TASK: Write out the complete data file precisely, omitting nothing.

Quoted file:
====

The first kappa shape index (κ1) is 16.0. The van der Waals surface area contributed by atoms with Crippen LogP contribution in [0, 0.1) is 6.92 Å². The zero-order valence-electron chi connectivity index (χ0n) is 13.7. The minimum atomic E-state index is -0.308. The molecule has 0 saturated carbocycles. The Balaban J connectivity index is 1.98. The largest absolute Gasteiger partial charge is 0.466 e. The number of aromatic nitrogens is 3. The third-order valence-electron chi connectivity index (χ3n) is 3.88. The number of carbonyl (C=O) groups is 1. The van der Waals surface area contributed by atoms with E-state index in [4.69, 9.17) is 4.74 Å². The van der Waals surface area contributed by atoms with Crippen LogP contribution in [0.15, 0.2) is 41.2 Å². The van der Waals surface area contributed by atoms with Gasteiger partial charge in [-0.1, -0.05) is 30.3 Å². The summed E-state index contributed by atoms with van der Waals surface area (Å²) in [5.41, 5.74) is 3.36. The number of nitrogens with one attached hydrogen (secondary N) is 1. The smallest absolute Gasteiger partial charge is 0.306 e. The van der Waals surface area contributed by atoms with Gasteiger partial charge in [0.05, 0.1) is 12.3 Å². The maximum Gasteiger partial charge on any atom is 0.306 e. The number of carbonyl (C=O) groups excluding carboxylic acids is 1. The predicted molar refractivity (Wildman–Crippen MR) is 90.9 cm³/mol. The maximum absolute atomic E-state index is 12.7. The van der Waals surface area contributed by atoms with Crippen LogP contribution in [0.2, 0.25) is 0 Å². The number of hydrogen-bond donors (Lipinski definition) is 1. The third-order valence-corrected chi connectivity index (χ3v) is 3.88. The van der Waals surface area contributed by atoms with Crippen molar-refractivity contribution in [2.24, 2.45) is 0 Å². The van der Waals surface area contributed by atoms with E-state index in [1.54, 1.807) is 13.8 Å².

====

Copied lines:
The first kappa shape index (κ1) is 16.0. The van der Waals surface area contributed by atoms with Crippen LogP contribution in [0, 0.1) is 6.92 Å². The zero-order valence-electron chi connectivity index (χ0n) is 13.7. The minimum atomic E-state index is -0.308. The molecule has 0 saturated carbocycles. The Balaban J connectivity index is 1.98. The largest absolute Gasteiger partial charge is 0.466 e. The number of aromatic nitrogens is 3. The third-order valence-electron chi connectivity index (χ3n) is 3.88. The number of carbonyl (C=O) groups is 1. The van der Waals surface area contributed by atoms with E-state index in [4.69, 9.17) is 4.74 Å². The van der Waals surface area contributed by atoms with Crippen LogP contribution in [0.15, 0.2) is 41.2 Å². The van der Waals surface area contributed by atoms with Gasteiger partial charge in [-0.1, -0.05) is 30.3 Å². The summed E-state index contributed by atoms with van der Waals surface area (Å²) in [5.41, 5.74) is 3.36. The number of nitrogens with one attached hydrogen (secondary N) is 1. The smallest absolute Gasteiger partial charge is 0.306 e. The van der Waals surface area contributed by atoms with Gasteiger partial charge in [0.05, 0.1) is 12.3 Å². The maximum Gasteiger partial charge on any atom is 0.306 e. The number of carbonyl (C=O) groups excluding carboxylic acids is 1. The predicted molar refractivity (Wildman–Crippen MR) is 90.9 cm³/mol. The maximum absolute atomic E-state index is 12.7. The van der Waals surface area contributed by atoms with Crippen LogP contribution in [0.2, 0.25) is 0 Å². The number of hydrogen-bond donors (Lipinski definition) is 1. The third-order valence-corrected chi connectivity index (χ3v) is 3.88. The van der Waals surface area contributed by atoms with Crippen molar-refractivity contribution in [2.24, 2.45) is 0 Å². The van der Waals surface area contributed by atoms with E-state index in [1.54, 1.807) is 13.8 Å².